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by Dan Rogers - Diamond Lake, Washington - USA

Part One - Part Two - Part Three - Part Four

Back when I was sitting in my sophomore high school English class, the then-future Jackie O was still deciding what color sheets to put on the Lincoln Bed in the White House.  A while back.

One of my biggest discoveries in that class was that not every aphorism is as relevant to the reader, as it may seem, to the writer.  Good ol’ Mrs. Bochmeyer put it this way, to all of us budding Steinbecks and Hemmingways:  “Some phrases are trite and hackneyed, the first time they are used.”  Good advice.  Sooooo hard to resist, though.

Case in point.  I’m really not sure if last night was the end of the beginning, or the beginning of the end.  Poor little Punkin’ Seed has been on and off the operating table about a dozen times this spring.  It was supposed to be a relatively simple spruce-up, and out the door.  More or less an “outpatient procedure.”  Oops, another one of those metaphorical things.  It just slipped out.  Sorry about that.  Anyhow.

I ordered a bucket of this kinda-expensive fairing goop from Duckworks.  Of course, I believed every word of the promo piece.  This stuff was gonna’ go on like Brylcream to Elvis’ hair.  Smooth and buttery.  Like magic.  Sure.  My little almost-40 year old plywood day sailer was on her way to the concours d’elegance.  I just couldn’t figure why nobody else had done something like this for the little spit kit sometime in all the years since the Man from Plains left a few peanut shells of his own in the Lincoln Bedroom.  Smooth and buttery, I tell ya.  (Like the man said, “trust meeeee…”)

Well, I ran outa’ magic fairing goop not even half way to the finish line.  One side had a variable-thickness pancake makeup look.  The other side was still multi-coated with spray-on primer.  Yeah, I know.  My sophomore-year science teacher told us not to have more than one experimental variable in the stew at a time.  Yours probably did to.  But, life is too short not to mess around with multi-variate matrices now and then.  And, what better place to try “something new” than on the aging skin of a 37-year old plywood boat that once lived in a chicken barn?  So, I ordered another bucket of goop from Chuck, and shifted to some sorta’ small details while I waited for the Pony Express rider to come galloping up the trail with my stuff.  Oops.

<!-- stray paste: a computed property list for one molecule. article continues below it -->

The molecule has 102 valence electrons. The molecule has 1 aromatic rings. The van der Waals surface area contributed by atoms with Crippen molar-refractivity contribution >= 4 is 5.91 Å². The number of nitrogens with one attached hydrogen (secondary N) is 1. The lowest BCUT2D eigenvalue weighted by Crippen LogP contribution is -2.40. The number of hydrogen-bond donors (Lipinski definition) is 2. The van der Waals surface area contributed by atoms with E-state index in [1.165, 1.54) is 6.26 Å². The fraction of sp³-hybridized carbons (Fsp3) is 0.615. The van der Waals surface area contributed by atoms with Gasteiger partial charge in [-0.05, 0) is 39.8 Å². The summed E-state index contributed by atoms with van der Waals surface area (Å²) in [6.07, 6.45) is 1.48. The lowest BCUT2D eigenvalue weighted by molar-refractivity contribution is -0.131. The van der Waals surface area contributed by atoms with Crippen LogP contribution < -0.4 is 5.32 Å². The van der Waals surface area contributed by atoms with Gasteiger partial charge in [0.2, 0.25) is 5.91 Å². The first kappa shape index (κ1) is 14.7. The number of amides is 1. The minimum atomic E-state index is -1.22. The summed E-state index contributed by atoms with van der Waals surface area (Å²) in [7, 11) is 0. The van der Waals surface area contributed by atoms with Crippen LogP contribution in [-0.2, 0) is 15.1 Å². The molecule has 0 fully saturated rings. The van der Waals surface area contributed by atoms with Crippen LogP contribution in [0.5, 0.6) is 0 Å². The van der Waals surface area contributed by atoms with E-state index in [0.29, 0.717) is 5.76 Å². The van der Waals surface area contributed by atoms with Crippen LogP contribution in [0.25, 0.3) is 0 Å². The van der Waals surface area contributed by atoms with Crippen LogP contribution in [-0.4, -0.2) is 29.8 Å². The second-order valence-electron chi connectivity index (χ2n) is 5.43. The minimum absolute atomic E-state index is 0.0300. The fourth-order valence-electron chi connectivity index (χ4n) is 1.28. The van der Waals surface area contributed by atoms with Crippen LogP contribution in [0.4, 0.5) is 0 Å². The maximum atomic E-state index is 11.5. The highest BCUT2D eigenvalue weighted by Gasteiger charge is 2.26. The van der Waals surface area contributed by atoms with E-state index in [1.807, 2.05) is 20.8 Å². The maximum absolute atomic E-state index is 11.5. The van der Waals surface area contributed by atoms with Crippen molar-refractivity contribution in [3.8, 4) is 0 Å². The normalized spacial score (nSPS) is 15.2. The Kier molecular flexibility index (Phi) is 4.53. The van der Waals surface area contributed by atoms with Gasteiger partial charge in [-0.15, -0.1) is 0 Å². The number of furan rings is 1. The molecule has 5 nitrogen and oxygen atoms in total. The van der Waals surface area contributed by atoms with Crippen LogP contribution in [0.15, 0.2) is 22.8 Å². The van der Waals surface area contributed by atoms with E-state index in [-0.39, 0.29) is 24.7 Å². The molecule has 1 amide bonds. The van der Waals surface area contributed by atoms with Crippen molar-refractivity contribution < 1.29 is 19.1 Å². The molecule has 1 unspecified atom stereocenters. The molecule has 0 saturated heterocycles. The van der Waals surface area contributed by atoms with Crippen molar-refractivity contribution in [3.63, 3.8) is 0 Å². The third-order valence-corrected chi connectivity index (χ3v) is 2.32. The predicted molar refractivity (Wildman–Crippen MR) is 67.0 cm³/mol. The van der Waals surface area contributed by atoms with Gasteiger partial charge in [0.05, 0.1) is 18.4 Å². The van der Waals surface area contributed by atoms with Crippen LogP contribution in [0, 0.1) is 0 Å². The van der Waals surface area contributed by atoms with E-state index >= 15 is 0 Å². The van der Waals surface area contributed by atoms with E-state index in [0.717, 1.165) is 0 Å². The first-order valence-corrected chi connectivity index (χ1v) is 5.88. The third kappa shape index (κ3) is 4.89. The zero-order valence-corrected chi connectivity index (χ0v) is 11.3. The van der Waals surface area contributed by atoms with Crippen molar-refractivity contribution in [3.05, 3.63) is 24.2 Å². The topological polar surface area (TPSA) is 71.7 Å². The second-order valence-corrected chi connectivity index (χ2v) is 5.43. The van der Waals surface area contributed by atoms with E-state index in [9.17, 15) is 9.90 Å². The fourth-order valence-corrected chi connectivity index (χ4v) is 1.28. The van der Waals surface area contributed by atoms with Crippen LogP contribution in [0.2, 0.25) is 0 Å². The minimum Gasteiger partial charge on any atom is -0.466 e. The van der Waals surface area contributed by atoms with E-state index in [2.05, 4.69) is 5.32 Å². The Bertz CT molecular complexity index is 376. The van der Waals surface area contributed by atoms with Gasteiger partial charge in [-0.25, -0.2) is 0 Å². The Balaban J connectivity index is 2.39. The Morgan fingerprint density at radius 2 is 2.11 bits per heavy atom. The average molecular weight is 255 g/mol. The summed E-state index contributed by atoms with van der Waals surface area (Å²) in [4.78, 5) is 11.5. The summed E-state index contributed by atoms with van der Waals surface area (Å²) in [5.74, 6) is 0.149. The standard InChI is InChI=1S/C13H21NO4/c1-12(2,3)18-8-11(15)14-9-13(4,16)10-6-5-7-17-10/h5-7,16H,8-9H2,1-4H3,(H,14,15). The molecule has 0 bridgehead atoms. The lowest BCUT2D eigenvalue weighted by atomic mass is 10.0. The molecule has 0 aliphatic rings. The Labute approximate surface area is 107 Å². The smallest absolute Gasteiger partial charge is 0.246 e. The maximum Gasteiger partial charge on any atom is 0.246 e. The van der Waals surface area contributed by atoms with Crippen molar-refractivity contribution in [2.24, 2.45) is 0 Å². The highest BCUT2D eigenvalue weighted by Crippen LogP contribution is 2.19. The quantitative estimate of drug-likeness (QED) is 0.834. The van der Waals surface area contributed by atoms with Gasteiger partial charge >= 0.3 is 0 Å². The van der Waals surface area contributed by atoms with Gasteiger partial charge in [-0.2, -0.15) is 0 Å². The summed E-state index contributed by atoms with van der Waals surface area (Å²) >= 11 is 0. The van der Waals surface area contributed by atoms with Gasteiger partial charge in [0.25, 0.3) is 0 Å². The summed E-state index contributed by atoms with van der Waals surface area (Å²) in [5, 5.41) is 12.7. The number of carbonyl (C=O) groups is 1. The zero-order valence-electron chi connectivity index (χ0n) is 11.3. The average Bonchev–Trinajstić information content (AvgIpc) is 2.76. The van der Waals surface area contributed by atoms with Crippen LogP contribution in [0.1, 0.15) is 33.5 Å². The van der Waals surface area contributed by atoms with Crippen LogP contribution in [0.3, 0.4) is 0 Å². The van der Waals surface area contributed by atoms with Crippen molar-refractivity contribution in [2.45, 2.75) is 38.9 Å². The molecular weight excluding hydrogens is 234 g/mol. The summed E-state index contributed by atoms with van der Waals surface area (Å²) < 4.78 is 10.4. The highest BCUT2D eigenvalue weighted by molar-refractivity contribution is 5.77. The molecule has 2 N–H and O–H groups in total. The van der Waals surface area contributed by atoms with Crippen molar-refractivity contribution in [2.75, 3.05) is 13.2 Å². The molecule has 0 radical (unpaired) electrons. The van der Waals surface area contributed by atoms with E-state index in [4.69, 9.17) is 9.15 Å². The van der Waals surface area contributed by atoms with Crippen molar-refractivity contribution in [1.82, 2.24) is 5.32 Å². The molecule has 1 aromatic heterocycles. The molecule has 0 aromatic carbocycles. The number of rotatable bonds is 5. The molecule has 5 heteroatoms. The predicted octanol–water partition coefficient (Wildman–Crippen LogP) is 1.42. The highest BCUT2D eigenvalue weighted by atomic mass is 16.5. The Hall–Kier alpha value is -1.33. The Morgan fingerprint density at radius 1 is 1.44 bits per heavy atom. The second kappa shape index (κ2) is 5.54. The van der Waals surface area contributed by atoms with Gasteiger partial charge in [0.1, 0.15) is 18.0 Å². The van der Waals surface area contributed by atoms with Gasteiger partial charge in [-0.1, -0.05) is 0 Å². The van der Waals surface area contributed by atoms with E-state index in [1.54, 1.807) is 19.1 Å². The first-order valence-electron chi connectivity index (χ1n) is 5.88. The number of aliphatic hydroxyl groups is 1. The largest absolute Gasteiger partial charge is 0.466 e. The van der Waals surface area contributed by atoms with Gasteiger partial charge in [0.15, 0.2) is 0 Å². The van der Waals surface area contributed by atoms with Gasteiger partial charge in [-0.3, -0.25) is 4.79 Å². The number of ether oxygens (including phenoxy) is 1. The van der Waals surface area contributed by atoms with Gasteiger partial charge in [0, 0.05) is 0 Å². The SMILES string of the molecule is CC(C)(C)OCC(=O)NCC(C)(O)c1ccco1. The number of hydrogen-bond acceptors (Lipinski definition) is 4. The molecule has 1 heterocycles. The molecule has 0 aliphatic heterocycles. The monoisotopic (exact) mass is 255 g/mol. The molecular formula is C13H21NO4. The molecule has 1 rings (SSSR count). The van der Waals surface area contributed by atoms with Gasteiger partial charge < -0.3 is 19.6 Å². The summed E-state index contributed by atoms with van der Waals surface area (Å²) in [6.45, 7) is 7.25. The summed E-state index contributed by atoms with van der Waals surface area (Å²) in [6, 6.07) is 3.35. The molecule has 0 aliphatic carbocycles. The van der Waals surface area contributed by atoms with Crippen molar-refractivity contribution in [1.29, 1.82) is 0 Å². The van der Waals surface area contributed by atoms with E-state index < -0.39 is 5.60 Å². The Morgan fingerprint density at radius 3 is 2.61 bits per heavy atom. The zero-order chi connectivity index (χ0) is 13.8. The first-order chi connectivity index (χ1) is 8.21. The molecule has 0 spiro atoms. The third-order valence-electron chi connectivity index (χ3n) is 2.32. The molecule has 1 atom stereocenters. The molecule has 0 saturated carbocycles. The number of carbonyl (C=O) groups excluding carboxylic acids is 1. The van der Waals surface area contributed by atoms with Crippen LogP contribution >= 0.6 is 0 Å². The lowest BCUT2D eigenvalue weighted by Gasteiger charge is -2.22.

Another aphorism.  If it ain’t broke, don’t fix it!! 

I’ve been piling on the ‘pox and glass tape around all the likely places water can find a way from the lake to the bilge.  And, when I started spreading this amalgam, there were a whole lot of those places.  I’ve been back to the same launch ramp a bunch of times since the ice left.  Poor boat never leaves the trailer.  Just sort of a sitz-bath.  I back the trailer in, clamber aboard, and mark the spots with my Sharpie pen. After about the third try, a pattern began to emerge.  Good ol’ scientific method, still valid after all these years.

Little pools of water just sort of emerge from someplace, and get deeper - in about the SAME places.  More like-magic stuff, I suppose. 

So, I decided to really lay it on.  I mixed up the last of the ‘pox I had, and ordered more, of course.  I slathered it on every seam and crack I could find.  And, while I was searching for a place to rest my elbow, while sort of kneeling and leaning over in the little cockpit, I shoved my knee into one of the main stringers that pretty much holds the bottom of the boat into boat-shape.  And, it crunched like a package of Shredded Wheat under your boot heel.  This ain’t good.

Funny, sorta’.  The innards of that mahogany stringer, lovingly mortised into those mahogany frames, and lovingly copper nailed through the quarter-inch marine ply skin all those decades ago; actually LOOKED like shredded wheat.  WET, shredded wheat.

And another ineluctable truth.  I learned this one, while serving on a couple really-old navy rust buckets.  “Don’t chip the bilge.  Because, you can’t paint running water…”

Well.  I “chipped the bilge.”  In fact, I took the whole centerboard trunk out, and am considering more “invasive procedures.”  Punkin’ Seed has been admitted to the hospital.  No more of these simple office visits.  She’s either gonna’ get a new spine and hart.  Or.  She could die on the operating table.

I’ll let you know.  When, I know…

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